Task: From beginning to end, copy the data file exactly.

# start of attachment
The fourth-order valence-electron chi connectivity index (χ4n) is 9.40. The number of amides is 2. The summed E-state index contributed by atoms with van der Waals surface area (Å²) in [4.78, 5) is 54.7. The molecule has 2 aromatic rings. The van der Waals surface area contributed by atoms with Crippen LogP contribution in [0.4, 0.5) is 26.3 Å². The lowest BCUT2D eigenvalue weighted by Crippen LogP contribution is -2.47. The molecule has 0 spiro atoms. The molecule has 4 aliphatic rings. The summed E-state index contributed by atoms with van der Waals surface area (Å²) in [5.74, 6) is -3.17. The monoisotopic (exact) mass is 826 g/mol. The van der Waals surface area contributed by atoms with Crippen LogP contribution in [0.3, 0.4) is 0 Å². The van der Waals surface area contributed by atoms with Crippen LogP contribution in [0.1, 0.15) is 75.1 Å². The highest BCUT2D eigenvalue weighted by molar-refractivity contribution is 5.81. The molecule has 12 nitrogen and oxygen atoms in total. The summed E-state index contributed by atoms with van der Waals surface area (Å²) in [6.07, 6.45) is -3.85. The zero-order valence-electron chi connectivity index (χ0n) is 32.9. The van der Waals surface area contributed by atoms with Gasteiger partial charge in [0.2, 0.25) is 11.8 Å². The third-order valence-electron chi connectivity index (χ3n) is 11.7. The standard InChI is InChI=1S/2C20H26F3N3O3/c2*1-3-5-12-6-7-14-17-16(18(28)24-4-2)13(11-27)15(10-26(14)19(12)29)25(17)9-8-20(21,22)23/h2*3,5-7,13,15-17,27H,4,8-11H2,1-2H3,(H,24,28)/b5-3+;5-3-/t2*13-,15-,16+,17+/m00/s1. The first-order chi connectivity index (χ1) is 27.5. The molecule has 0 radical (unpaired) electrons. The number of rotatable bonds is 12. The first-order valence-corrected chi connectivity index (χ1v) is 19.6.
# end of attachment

The fourth-order valence-electron chi connectivity index (χ4n) is 9.40. The number of amides is 2. The summed E-state index contributed by atoms with van der Waals surface area (Å²) in [4.78, 5) is 54.7. The molecule has 2 aromatic rings. The van der Waals surface area contributed by atoms with Crippen LogP contribution in [0.4, 0.5) is 26.3 Å². The lowest BCUT2D eigenvalue weighted by Crippen LogP contribution is -2.47. The molecule has 0 spiro atoms. The molecule has 4 aliphatic rings. The summed E-state index contributed by atoms with van der Waals surface area (Å²) in [5.74, 6) is -3.17. The monoisotopic (exact) mass is 826 g/mol. The van der Waals surface area contributed by atoms with Crippen LogP contribution in [0.3, 0.4) is 0 Å². The van der Waals surface area contributed by atoms with Crippen LogP contribution in [0.1, 0.15) is 75.1 Å². The highest BCUT2D eigenvalue weighted by molar-refractivity contribution is 5.81. The molecule has 12 nitrogen and oxygen atoms in total. The summed E-state index contributed by atoms with van der Waals surface area (Å²) in [6.07, 6.45) is -3.85. The zero-order valence-electron chi connectivity index (χ0n) is 32.9. The van der Waals surface area contributed by atoms with Gasteiger partial charge in [0.2, 0.25) is 11.8 Å². The third-order valence-electron chi connectivity index (χ3n) is 11.7. The standard InChI is InChI=1S/2C20H26F3N3O3/c2*1-3-5-12-6-7-14-17-16(18(28)24-4-2)13(11-27)15(10-26(14)19(12)29)25(17)9-8-20(21,22)23/h2*3,5-7,13,15-17,27H,4,8-11H2,1-2H3,(H,24,28)/b5-3+;5-3-/t2*13-,15-,16+,17+/m00/s1. The first-order chi connectivity index (χ1) is 27.5. The molecule has 0 radical (unpaired) electrons. The number of rotatable bonds is 12. The first-order valence-corrected chi connectivity index (χ1v) is 19.6.